Skip to content

HATE by Matthew Collins reviewed

This is an account, caveat emptor, by Matthew Collins of his six years in the National Front, mixing with the BNP, and passing on information to Searchlight for the last three. He admits that it was “hardly James Bond…more like Austin Powers” and describes his early political activism as a waste of time – he had a lousy social life!

The book is not as nailbiting as Ray Hill’s ‘The Other Face of Terror’, largely because it does not contain highly fanciful accounts of thwarting Nazi gun running conspiracies and foiling plots to bomb the Notting Hill Carnival.

Collins also had less to do. By the time he joined in 1987, the National Front had split into an Official wing under men like Patrick Harrington and Nick Griffin who were essentially trying to work out their beliefs, and becoming more extreme in the process, and the Flag Group, (which he joined), a serious political party but with miniscule support. Perhaps he did “ruin” them, but what was there to ruin?

The most interesting part of his account is the NF’s contact with “Mr X”, so named on the advice of libel lawyers. It also seems that the whistle was blown on the original venue of the 1990 BNP rally by the NF.

Misfit and malcontent

Like many young men of his ilk, Collins seems to have been a misfit and malcontent who drifted into things after reading his first Nationalist literature and attending his first meeting, allowing himself to be persuaded into more extreme beliefs

He claims to have started to have doubts about the so-called ‘far right’ and begun reading Searchlight after the brawl at Welling Library in 1989. He found them very security conscious but providers of adult conversation.

He appears to have been in a bind when he emigrated to Australia with Gerry Gable’s help in 1993 – both Searchlight and Special Branch could drop him in it, and only Eddy Whicker’s veto was restraining Combat 18 from getting him. That is, if he is to be believed.

The current writer has met Collins once or twice. We attended the same meetings on several occasions, however, his recollection of events is somewhat different. He seems to think the South African Conservative leader Andries Treurnicht couldn’t speak English – he could – nor did Richard Edmonds unfurl any banners at this meeting.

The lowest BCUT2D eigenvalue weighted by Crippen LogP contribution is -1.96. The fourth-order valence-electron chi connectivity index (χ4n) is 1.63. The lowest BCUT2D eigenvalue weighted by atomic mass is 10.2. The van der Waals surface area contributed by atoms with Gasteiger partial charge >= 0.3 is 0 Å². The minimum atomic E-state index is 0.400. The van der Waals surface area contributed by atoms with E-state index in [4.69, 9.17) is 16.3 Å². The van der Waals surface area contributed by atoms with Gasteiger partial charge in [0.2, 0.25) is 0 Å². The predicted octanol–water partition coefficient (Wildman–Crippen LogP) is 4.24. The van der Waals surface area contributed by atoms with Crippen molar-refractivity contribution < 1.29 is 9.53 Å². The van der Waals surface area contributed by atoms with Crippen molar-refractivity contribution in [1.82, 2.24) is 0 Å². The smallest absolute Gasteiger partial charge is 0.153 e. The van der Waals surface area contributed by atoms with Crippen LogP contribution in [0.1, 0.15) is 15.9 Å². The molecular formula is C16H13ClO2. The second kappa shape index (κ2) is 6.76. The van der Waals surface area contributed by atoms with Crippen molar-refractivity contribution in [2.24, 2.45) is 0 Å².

Goldfish

In 1991, at a National Front election meeting held in a school, Collins dumped a quantity of ammonia into a goldfish tank. This sort of behaviour invariably arouses suspicion, and from this point on, he had his card marked. He claims further that BNP rallies used to end with people chanting “Fuhrer” or “Leader”, rather than “Tyndall”.

Regarding Combat 18, he says this short lived violent group was set up in the wake of the notorious Kensington Library incident. He describes them as “drug dealers, gangsters, football hooligans, wife beaters” and the far right in general as “friendly but dangerous bastards.”

People who saw Combat 18 on one or two TV documentaries might have concluded otherwise, namely that they were retarded psychopaths, with the odd exception.

Collins comments on various people who were and are active in far right circles, such as Ian Anderson, the “most manipulative and greedy man I had ever known”, and only out for himself. Of Adrian Davies – who is certainly not “far right” in that sense – Collins says he is sympathetic, pleasant, and concerned – as indeed he is, as well as an experienced libel lawyer!

Keith Thompson is said to have a greasy, unshaven mop of stiff dark hair – indeed!

Richard Edmonds is described as “adorable…[the] most generous person I had ever met” adding he could listen for hours, was empathetic, warm and encouraging. Another Searchlight agent Tim Hepple is said to have liked him too.

Collins claims Edmonds had nothing to do with alcohol, tobacco or women. He is certainly wrong about his having nothing to do with women; he is known to have had both a girlfriend and a wife.

Finally, he relates one amusing vignette from 1989, when a Welsh supporter left a large sum of money to the National Front and the British Movement. The ensuing legal row is reminiscent of one of A.P. Herbert’s famous misleading cases, “What is the Liberal Party?”

This book may be worth reading, but is certainly not worth buying.